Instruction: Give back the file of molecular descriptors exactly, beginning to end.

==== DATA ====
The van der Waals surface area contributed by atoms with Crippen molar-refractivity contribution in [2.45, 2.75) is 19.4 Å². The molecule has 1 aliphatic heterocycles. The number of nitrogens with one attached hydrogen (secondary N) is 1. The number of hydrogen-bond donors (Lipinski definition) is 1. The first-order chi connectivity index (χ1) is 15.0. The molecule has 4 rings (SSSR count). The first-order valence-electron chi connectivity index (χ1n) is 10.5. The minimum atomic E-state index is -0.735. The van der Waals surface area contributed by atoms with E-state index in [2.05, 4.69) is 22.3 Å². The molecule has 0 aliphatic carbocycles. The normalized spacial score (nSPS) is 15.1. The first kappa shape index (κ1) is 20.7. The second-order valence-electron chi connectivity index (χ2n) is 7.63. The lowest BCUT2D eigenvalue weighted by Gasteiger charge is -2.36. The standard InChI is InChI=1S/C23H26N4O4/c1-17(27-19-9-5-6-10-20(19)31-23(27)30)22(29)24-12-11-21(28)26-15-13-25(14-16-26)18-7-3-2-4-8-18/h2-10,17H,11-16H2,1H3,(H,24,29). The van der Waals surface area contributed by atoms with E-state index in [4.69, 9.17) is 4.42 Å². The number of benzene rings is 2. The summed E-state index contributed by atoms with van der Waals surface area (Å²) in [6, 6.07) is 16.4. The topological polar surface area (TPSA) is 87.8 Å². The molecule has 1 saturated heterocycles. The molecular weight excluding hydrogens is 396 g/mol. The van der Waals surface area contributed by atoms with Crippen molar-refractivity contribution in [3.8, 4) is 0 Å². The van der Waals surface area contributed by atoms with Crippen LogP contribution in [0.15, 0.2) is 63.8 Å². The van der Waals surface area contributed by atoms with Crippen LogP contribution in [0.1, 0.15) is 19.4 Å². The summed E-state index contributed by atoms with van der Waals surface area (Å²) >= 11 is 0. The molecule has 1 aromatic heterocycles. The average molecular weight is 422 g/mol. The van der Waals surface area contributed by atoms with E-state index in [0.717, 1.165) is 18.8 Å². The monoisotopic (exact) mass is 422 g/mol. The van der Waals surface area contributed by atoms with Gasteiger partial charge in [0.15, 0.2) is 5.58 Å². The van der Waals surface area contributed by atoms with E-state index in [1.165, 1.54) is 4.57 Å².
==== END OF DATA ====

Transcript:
The van der Waals surface area contributed by atoms with Crippen molar-refractivity contribution in [2.45, 2.75) is 19.4 Å². The molecule has 1 aliphatic heterocycles. The number of nitrogens with one attached hydrogen (secondary N) is 1. The number of hydrogen-bond donors (Lipinski definition) is 1. The first-order chi connectivity index (χ1) is 15.0. The molecule has 4 rings (SSSR count). The first-order valence-electron chi connectivity index (χ1n) is 10.5. The minimum atomic E-state index is -0.735. The van der Waals surface area contributed by atoms with E-state index in [2.05, 4.69) is 22.3 Å². The molecule has 0 aliphatic carbocycles. The normalized spacial score (nSPS) is 15.1. The first kappa shape index (κ1) is 20.7. The second-order valence-electron chi connectivity index (χ2n) is 7.63. The lowest BCUT2D eigenvalue weighted by Gasteiger charge is -2.36. The standard InChI is InChI=1S/C23H26N4O4/c1-17(27-19-9-5-6-10-20(19)31-23(27)30)22(29)24-12-11-21(28)26-15-13-25(14-16-26)18-7-3-2-4-8-18/h2-10,17H,11-16H2,1H3,(H,24,29). The van der Waals surface area contributed by atoms with E-state index in [4.69, 9.17) is 4.42 Å². The number of benzene rings is 2. The summed E-state index contributed by atoms with van der Waals surface area (Å²) in [6, 6.07) is 16.4. The topological polar surface area (TPSA) is 87.8 Å². The molecule has 1 saturated heterocycles. The molecular weight excluding hydrogens is 396 g/mol. The van der Waals surface area contributed by atoms with Crippen molar-refractivity contribution in [3.8, 4) is 0 Å². The van der Waals surface area contributed by atoms with Crippen LogP contribution in [0.15, 0.2) is 63.8 Å². The van der Waals surface area contributed by atoms with Crippen LogP contribution in [0.1, 0.15) is 19.4 Å². The summed E-state index contributed by atoms with van der Waals surface area (Å²) >= 11 is 0. The molecule has 1 aromatic heterocycles. The average molecular weight is 422 g/mol. The van der Waals surface area contributed by atoms with E-state index in [0.717, 1.165) is 18.8 Å². The monoisotopic (exact) mass is 422 g/mol. The van der Waals surface area contributed by atoms with Gasteiger partial charge in [0.15, 0.2) is 5.58 Å². The van der Waals surface area contributed by atoms with E-state index in [1.165, 1.54) is 4.57 Å².